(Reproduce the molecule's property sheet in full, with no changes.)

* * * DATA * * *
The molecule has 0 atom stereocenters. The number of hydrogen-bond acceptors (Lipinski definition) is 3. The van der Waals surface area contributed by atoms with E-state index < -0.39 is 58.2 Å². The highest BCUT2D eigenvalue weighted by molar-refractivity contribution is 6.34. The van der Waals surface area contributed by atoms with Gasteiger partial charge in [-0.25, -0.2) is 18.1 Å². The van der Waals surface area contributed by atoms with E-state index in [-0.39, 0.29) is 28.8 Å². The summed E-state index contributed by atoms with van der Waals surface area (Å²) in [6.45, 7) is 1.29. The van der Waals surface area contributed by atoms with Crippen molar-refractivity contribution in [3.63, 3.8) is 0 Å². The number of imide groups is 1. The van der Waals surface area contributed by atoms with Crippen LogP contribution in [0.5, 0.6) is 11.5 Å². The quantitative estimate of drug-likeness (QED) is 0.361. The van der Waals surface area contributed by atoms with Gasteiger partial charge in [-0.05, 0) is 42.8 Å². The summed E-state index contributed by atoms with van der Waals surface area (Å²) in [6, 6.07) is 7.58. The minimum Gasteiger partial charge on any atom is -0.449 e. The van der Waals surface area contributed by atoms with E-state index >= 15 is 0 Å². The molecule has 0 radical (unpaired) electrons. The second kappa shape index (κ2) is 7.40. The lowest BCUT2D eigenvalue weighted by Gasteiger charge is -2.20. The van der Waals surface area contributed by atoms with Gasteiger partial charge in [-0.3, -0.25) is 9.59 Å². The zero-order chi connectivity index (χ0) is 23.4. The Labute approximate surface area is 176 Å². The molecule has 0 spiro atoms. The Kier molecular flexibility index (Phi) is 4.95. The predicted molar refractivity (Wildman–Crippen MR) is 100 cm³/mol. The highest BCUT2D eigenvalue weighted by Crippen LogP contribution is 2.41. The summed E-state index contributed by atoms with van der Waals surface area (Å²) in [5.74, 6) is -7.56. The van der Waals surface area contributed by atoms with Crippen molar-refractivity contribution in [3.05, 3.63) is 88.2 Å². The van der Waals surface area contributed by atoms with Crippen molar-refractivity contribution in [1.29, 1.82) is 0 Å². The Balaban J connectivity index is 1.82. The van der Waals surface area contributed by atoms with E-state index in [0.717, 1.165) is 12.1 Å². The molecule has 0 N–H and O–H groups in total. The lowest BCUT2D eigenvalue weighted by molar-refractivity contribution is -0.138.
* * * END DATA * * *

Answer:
The molecule has 0 atom stereocenters. The number of hydrogen-bond acceptors (Lipinski definition) is 3. The van der Waals surface area contributed by atoms with E-state index < -0.39 is 58.2 Å². The highest BCUT2D eigenvalue weighted by molar-refractivity contribution is 6.34. The van der Waals surface area contributed by atoms with Gasteiger partial charge in [-0.25, -0.2) is 18.1 Å². The van der Waals surface area contributed by atoms with E-state index in [-0.39, 0.29) is 28.8 Å². The summed E-state index contributed by atoms with van der Waals surface area (Å²) in [6.45, 7) is 1.29. The van der Waals surface area contributed by atoms with Crippen molar-refractivity contribution in [3.63, 3.8) is 0 Å². The number of imide groups is 1. The van der Waals surface area contributed by atoms with Crippen LogP contribution in [0.5, 0.6) is 11.5 Å². The quantitative estimate of drug-likeness (QED) is 0.361. The van der Waals surface area contributed by atoms with Gasteiger partial charge in [-0.05, 0) is 42.8 Å². The summed E-state index contributed by atoms with van der Waals surface area (Å²) in [6, 6.07) is 7.58. The minimum Gasteiger partial charge on any atom is -0.449 e. The van der Waals surface area contributed by atoms with E-state index >= 15 is 0 Å². The molecule has 0 radical (unpaired) electrons. The second kappa shape index (κ2) is 7.40. The lowest BCUT2D eigenvalue weighted by Gasteiger charge is -2.20. The van der Waals surface area contributed by atoms with Gasteiger partial charge in [-0.3, -0.25) is 9.59 Å². The zero-order chi connectivity index (χ0) is 23.4. The Labute approximate surface area is 176 Å². The molecule has 0 spiro atoms. The Kier molecular flexibility index (Phi) is 4.95. The predicted molar refractivity (Wildman–Crippen MR) is 100 cm³/mol. The highest BCUT2D eigenvalue weighted by Crippen LogP contribution is 2.41. The summed E-state index contributed by atoms with van der Waals surface area (Å²) in [5.74, 6) is -7.56. The van der Waals surface area contributed by atoms with Crippen molar-refractivity contribution in [3.05, 3.63) is 88.2 Å². The van der Waals surface area contributed by atoms with Crippen molar-refractivity contribution in [1.29, 1.82) is 0 Å². The Balaban J connectivity index is 1.82. The van der Waals surface area contributed by atoms with E-state index in [0.717, 1.165) is 12.1 Å². The molecule has 0 N–H and O–H groups in total. The lowest BCUT2D eigenvalue weighted by molar-refractivity contribution is -0.138.